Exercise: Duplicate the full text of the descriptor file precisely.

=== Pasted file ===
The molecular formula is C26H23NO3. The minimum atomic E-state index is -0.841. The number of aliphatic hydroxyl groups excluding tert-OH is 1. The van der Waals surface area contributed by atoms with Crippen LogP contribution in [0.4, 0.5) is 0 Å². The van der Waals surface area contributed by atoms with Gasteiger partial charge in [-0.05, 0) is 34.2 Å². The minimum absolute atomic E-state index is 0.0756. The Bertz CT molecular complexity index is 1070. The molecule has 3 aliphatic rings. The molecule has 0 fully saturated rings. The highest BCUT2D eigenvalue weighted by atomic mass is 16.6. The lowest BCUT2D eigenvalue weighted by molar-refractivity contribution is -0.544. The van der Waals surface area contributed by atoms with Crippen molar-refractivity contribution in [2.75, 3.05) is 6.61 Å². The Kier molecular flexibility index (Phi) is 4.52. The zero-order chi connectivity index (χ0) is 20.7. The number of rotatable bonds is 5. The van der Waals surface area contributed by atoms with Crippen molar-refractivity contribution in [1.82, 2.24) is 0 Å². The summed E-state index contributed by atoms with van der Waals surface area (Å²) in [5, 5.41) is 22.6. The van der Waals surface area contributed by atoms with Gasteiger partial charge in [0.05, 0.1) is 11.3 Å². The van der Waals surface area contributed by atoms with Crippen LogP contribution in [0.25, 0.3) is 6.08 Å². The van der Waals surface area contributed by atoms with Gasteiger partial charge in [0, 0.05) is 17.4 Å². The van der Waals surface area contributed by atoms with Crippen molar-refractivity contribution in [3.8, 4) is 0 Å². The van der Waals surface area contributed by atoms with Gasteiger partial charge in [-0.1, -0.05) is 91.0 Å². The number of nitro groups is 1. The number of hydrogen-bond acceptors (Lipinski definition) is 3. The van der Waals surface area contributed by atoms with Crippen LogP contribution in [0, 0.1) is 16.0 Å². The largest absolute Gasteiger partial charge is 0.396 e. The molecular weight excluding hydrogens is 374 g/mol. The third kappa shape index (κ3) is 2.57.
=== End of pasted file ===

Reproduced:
The molecular formula is C26H23NO3. The minimum atomic E-state index is -0.841. The number of aliphatic hydroxyl groups excluding tert-OH is 1. The van der Waals surface area contributed by atoms with Crippen LogP contribution in [0.4, 0.5) is 0 Å². The van der Waals surface area contributed by atoms with Gasteiger partial charge in [-0.05, 0) is 34.2 Å². The minimum absolute atomic E-state index is 0.0756. The Bertz CT molecular complexity index is 1070. The molecule has 3 aliphatic rings. The molecule has 0 fully saturated rings. The highest BCUT2D eigenvalue weighted by atomic mass is 16.6. The lowest BCUT2D eigenvalue weighted by molar-refractivity contribution is -0.544. The van der Waals surface area contributed by atoms with Crippen molar-refractivity contribution in [2.75, 3.05) is 6.61 Å². The Kier molecular flexibility index (Phi) is 4.52. The zero-order chi connectivity index (χ0) is 20.7. The number of rotatable bonds is 5. The van der Waals surface area contributed by atoms with Crippen molar-refractivity contribution in [1.82, 2.24) is 0 Å². The summed E-state index contributed by atoms with van der Waals surface area (Å²) in [5, 5.41) is 22.6. The van der Waals surface area contributed by atoms with Gasteiger partial charge in [0.05, 0.1) is 11.3 Å². The van der Waals surface area contributed by atoms with Crippen LogP contribution in [0.25, 0.3) is 6.08 Å². The van der Waals surface area contributed by atoms with Gasteiger partial charge in [0, 0.05) is 17.4 Å². The van der Waals surface area contributed by atoms with Crippen molar-refractivity contribution in [3.8, 4) is 0 Å². The van der Waals surface area contributed by atoms with Gasteiger partial charge in [-0.1, -0.05) is 91.0 Å². The number of nitro groups is 1. The number of hydrogen-bond acceptors (Lipinski definition) is 3. The van der Waals surface area contributed by atoms with Crippen LogP contribution in [0, 0.1) is 16.0 Å². The largest absolute Gasteiger partial charge is 0.396 e. The molecular weight excluding hydrogens is 374 g/mol. The third kappa shape index (κ3) is 2.57.